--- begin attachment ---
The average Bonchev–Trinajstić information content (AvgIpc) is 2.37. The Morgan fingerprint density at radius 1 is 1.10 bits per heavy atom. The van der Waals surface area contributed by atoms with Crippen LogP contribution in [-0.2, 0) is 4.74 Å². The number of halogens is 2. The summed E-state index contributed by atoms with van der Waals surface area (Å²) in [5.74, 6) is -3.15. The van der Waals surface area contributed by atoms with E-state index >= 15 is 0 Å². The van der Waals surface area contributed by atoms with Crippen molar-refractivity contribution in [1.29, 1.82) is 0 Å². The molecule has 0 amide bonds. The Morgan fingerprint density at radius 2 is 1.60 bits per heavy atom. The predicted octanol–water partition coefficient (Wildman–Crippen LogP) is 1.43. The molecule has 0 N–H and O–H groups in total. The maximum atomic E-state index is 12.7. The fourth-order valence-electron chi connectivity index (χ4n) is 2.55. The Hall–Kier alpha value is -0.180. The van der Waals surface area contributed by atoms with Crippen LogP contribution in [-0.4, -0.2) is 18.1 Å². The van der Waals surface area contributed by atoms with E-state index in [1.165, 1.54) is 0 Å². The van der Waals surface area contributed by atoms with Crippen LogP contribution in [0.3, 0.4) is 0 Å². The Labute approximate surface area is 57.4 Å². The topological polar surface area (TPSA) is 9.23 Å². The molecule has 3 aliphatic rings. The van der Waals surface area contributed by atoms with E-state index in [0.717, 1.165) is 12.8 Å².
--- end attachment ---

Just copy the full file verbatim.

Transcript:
The average Bonchev–Trinajstić information content (AvgIpc) is 2.37. The Morgan fingerprint density at radius 1 is 1.10 bits per heavy atom. The van der Waals surface area contributed by atoms with Crippen LogP contribution in [-0.2, 0) is 4.74 Å². The number of halogens is 2. The summed E-state index contributed by atoms with van der Waals surface area (Å²) in [5.74, 6) is -3.15. The van der Waals surface area contributed by atoms with E-state index >= 15 is 0 Å². The van der Waals surface area contributed by atoms with Crippen molar-refractivity contribution in [1.29, 1.82) is 0 Å². The molecule has 0 amide bonds. The Morgan fingerprint density at radius 2 is 1.60 bits per heavy atom. The predicted octanol–water partition coefficient (Wildman–Crippen LogP) is 1.43. The molecule has 0 N–H and O–H groups in total. The maximum atomic E-state index is 12.7. The fourth-order valence-electron chi connectivity index (χ4n) is 2.55. The Hall–Kier alpha value is -0.180. The van der Waals surface area contributed by atoms with Crippen LogP contribution in [-0.4, -0.2) is 18.1 Å². The van der Waals surface area contributed by atoms with E-state index in [1.165, 1.54) is 0 Å². The van der Waals surface area contributed by atoms with Crippen LogP contribution in [0.3, 0.4) is 0 Å². The Labute approximate surface area is 57.4 Å². The topological polar surface area (TPSA) is 9.23 Å². The molecule has 3 aliphatic rings. The van der Waals surface area contributed by atoms with E-state index in [0.717, 1.165) is 12.8 Å².